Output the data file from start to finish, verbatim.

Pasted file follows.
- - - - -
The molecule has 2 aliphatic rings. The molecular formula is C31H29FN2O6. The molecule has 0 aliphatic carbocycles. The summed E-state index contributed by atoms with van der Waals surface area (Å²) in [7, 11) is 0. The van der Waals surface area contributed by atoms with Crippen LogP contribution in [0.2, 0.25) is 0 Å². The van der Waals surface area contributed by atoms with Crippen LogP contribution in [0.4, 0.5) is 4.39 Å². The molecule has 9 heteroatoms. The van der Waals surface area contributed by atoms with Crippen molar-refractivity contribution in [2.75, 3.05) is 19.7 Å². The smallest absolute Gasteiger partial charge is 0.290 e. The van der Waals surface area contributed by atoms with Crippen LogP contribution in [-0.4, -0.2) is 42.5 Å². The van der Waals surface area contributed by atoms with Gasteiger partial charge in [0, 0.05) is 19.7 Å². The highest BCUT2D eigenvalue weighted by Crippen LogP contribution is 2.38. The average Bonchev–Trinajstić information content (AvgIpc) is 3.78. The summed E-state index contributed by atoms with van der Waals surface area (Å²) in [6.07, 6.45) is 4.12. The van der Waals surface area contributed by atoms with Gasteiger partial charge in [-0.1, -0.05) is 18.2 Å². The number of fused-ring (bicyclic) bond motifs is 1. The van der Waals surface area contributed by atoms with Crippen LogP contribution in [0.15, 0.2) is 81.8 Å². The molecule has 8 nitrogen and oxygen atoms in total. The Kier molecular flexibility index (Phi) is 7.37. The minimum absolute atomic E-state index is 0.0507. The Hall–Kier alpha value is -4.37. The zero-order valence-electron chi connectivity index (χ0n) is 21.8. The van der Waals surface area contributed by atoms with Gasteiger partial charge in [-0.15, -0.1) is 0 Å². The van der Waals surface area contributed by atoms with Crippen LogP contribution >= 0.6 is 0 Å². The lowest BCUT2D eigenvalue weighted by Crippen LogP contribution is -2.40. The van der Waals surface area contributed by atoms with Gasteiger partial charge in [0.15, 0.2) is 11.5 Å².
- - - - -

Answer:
The molecule has 2 aliphatic rings. The molecular formula is C31H29FN2O6. The molecule has 0 aliphatic carbocycles. The summed E-state index contributed by atoms with van der Waals surface area (Å²) in [7, 11) is 0. The van der Waals surface area contributed by atoms with Crippen LogP contribution in [0.2, 0.25) is 0 Å². The van der Waals surface area contributed by atoms with Crippen LogP contribution in [0.4, 0.5) is 4.39 Å². The molecule has 9 heteroatoms. The van der Waals surface area contributed by atoms with Crippen molar-refractivity contribution in [2.75, 3.05) is 19.7 Å². The smallest absolute Gasteiger partial charge is 0.290 e. The van der Waals surface area contributed by atoms with Crippen LogP contribution in [-0.4, -0.2) is 42.5 Å². The van der Waals surface area contributed by atoms with Gasteiger partial charge in [0, 0.05) is 19.7 Å². The highest BCUT2D eigenvalue weighted by Crippen LogP contribution is 2.38. The average Bonchev–Trinajstić information content (AvgIpc) is 3.78. The summed E-state index contributed by atoms with van der Waals surface area (Å²) in [6.07, 6.45) is 4.12. The van der Waals surface area contributed by atoms with Gasteiger partial charge in [-0.1, -0.05) is 18.2 Å². The number of fused-ring (bicyclic) bond motifs is 1. The van der Waals surface area contributed by atoms with Crippen LogP contribution in [0.15, 0.2) is 81.8 Å². The molecule has 8 nitrogen and oxygen atoms in total. The Kier molecular flexibility index (Phi) is 7.37. The minimum absolute atomic E-state index is 0.0507. The Hall–Kier alpha value is -4.37. The zero-order valence-electron chi connectivity index (χ0n) is 21.8. The van der Waals surface area contributed by atoms with Gasteiger partial charge in [-0.15, -0.1) is 0 Å². The van der Waals surface area contributed by atoms with Crippen LogP contribution >= 0.6 is 0 Å². The lowest BCUT2D eigenvalue weighted by Crippen LogP contribution is -2.40. The van der Waals surface area contributed by atoms with Gasteiger partial charge in [0.15, 0.2) is 11.5 Å².